UK government borrowing surged in November as the public finances came under mounting pressure from rising debt-interest payments and the huge cost of subsidising energy bills for consumers and businesses.
The budget deficit stood at £22 billion (€25.2 billion) — the highest monthly total in records stretching back to 1993 and almost triple the £8.1 billion reading a year ago, the Office for National Statistics (ONS) said on Wednesday. Economists had forecast a shortfall of £14.8 billion.
The figures leave British prime minister Rishi Sunak’s government little room for manoeuvre in settling strikes that have upended transport and the National Health Service in the lead-up to the Christmas holiday. Railway workers, ambulance drivers and nurses are among those that are set to walk off the job to press their case for higher pay, something ministers maintain would fan inflation.
Until recently, borrowing had been on a downward trend as the recovery from the pandemic boosted tax receipts and reduced Covid-related spending. The improvement has now gone into reverse, however, with budget officials predicting 2022-23 as a whole will mark the second-highest deficit in a decade.
Chancellor of the exchequer Jeremy Hunt blamed Russia’s attack on Ukraine for the jump in the cost of energy.
“We have taken significant action to support millions of businesses and families here in the UK, said Mr Hunt. “We have a clear plan to help halve inflation next year, but that requires some tough decisions to put our public finances back on a sustainable footing.”
The rise in borrowing was driven by the massive surge in spending on household energy support and debt interest. The combined cost of all the energy support programmes, including the price cap, was about £7 billion for the month of November alone.
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The shortfall in the first eight months of the fiscal year climbed to £105 billion, the fourth highest on record. The Office for Budget Responsibility (OBR) expects the total to reach £177 billion for the full 12 months. At more than 7.1 per cent of GDP [gross domestic product], that would represent the biggest fiscal gap since 2012-13, leaving aside the pandemic when the deficit hit a peacetime high.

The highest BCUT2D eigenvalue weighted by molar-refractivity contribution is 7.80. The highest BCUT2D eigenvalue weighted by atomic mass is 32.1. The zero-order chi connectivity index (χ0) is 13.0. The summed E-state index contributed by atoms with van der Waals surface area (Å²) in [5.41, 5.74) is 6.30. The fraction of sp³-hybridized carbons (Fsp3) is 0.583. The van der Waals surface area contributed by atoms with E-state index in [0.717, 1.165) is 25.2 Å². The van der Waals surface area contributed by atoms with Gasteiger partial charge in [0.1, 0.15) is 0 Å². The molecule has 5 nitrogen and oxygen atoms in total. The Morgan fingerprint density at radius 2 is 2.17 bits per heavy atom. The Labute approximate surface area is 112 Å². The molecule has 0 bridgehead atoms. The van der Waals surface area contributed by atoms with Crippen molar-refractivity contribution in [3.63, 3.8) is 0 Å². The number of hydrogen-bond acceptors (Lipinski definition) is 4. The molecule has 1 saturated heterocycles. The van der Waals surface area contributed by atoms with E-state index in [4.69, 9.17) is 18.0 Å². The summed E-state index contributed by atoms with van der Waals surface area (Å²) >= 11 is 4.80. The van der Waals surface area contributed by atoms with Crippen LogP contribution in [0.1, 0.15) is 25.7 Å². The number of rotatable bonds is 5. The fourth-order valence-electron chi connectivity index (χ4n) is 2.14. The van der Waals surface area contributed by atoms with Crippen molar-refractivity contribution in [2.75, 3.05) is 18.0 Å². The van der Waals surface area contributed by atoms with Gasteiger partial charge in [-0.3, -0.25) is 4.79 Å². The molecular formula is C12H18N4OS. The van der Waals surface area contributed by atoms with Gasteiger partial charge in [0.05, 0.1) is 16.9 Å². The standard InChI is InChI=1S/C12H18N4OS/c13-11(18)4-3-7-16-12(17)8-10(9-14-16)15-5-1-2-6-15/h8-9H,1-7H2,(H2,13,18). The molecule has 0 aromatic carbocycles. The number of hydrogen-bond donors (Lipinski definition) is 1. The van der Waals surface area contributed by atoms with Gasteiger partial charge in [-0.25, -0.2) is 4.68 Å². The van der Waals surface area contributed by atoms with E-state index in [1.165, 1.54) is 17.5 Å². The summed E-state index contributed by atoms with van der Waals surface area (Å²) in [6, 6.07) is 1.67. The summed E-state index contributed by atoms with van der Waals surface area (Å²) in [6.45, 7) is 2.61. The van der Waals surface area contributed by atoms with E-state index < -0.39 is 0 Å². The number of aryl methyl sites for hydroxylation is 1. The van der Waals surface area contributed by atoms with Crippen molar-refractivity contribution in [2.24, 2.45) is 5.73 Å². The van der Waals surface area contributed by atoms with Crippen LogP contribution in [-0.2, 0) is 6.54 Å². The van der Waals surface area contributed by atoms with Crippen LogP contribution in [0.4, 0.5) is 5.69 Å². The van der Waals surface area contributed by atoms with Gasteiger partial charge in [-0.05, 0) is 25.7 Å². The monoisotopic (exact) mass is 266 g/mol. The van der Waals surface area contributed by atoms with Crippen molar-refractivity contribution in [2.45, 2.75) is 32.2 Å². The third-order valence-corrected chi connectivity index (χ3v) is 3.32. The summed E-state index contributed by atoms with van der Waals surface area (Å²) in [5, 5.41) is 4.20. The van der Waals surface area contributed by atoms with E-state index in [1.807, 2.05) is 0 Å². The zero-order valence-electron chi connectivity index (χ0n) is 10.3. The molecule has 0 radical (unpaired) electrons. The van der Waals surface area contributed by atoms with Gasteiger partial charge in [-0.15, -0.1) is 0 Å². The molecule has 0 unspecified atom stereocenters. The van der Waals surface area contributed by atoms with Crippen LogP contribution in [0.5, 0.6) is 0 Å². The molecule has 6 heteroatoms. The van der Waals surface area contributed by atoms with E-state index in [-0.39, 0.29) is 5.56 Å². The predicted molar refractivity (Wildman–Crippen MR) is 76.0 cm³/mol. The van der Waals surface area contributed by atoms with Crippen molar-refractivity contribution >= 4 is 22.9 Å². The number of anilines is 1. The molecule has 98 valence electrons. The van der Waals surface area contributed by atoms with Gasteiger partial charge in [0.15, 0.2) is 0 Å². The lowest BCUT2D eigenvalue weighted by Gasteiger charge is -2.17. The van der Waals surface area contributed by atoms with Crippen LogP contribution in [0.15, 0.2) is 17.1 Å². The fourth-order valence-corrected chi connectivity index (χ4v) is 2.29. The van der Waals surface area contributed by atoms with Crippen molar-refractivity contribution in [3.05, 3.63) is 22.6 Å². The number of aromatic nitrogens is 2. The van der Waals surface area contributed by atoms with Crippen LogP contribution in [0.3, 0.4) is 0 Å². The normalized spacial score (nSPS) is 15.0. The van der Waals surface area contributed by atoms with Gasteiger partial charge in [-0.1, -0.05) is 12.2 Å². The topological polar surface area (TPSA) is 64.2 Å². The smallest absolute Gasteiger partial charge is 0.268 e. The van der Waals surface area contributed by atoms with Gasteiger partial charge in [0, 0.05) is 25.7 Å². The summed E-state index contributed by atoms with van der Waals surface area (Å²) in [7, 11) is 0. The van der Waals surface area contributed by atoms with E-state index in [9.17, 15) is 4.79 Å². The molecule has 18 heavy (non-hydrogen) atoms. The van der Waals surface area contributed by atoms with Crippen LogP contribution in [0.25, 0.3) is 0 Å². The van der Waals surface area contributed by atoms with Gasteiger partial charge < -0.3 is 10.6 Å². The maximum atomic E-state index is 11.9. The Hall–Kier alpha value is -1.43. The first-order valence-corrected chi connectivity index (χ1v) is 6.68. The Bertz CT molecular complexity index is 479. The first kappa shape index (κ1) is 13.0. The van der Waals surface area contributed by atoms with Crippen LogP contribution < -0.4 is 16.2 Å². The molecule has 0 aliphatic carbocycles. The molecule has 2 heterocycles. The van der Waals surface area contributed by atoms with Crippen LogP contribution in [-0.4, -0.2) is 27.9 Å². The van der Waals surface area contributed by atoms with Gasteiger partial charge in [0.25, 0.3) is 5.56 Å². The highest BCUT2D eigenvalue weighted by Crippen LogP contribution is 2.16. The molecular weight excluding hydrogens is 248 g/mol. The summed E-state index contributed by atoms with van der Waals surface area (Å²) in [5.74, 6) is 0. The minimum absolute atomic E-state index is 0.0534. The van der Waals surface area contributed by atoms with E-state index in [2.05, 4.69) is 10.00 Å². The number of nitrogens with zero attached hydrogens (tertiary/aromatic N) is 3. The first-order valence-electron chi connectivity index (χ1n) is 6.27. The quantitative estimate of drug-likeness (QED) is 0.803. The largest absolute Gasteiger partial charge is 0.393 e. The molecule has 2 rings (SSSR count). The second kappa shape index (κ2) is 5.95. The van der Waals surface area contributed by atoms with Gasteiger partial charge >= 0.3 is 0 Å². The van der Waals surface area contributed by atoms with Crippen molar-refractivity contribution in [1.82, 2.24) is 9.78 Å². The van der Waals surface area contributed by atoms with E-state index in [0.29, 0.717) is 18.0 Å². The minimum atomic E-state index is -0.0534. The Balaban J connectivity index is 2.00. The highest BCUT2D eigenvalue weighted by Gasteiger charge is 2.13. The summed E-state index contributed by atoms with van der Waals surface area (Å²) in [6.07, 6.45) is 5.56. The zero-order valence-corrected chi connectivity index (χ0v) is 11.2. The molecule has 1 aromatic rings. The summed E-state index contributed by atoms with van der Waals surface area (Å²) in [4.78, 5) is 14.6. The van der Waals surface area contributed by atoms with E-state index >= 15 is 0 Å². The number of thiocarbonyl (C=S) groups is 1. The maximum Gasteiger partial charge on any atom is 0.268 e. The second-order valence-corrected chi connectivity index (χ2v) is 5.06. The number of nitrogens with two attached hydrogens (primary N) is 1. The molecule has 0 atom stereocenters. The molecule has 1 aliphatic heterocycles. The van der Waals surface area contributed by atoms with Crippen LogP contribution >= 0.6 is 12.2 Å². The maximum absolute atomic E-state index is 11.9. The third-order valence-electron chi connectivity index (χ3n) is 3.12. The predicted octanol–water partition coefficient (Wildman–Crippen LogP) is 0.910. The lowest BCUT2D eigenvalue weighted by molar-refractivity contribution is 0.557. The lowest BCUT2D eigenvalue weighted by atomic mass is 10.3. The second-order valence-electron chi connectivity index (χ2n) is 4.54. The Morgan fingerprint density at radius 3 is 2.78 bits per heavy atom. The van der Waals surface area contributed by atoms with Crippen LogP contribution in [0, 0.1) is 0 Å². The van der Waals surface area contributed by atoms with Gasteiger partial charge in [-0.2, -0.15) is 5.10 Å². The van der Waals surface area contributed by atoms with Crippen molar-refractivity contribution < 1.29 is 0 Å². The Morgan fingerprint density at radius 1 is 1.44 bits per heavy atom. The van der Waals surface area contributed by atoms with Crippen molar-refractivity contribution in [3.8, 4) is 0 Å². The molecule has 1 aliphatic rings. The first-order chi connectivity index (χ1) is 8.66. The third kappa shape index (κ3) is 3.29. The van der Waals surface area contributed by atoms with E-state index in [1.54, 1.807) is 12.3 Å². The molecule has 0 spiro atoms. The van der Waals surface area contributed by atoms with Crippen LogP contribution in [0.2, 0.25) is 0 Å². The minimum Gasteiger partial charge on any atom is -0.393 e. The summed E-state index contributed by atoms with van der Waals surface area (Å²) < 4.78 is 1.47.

The deterioration reflects the toll being taken by sky-high energy prices and the worst bout of inflation in four decades. The damage to the public finances is forecast to persist, with government debt expected to spend the coming years above 100 per cent of GDP despite the £55 billion of tax rises and spending cuts announced by Hunt last month.
Key measures driving the deficit include debt-interest payments that totalled £7.3 billion in November compared with £2.4 billion a year earlier. It was the highest November figure since records began in 1997. Next month is set to be even higher due to a jump in the retail price index of inflation, which is linked to some gilt payments. The OBR expects debt servicing costs to total £120 billion this year, double what’s spent on defence.
Of the total spent on supporting consumers and businesses with energy bills, £1.9 billion was a direct cost-of-living transfer to households, and roughly £5 billion was the cost of subsidizing bills through the energy price cap, the ONS said.
A £2 billion loss of revenue for November was due to a government decision to reverse an increase in National Insurance Contributions that come from worker payrolls. The total giveaway in 2022-23 is forecast at more than £6 billion. — Bloomberg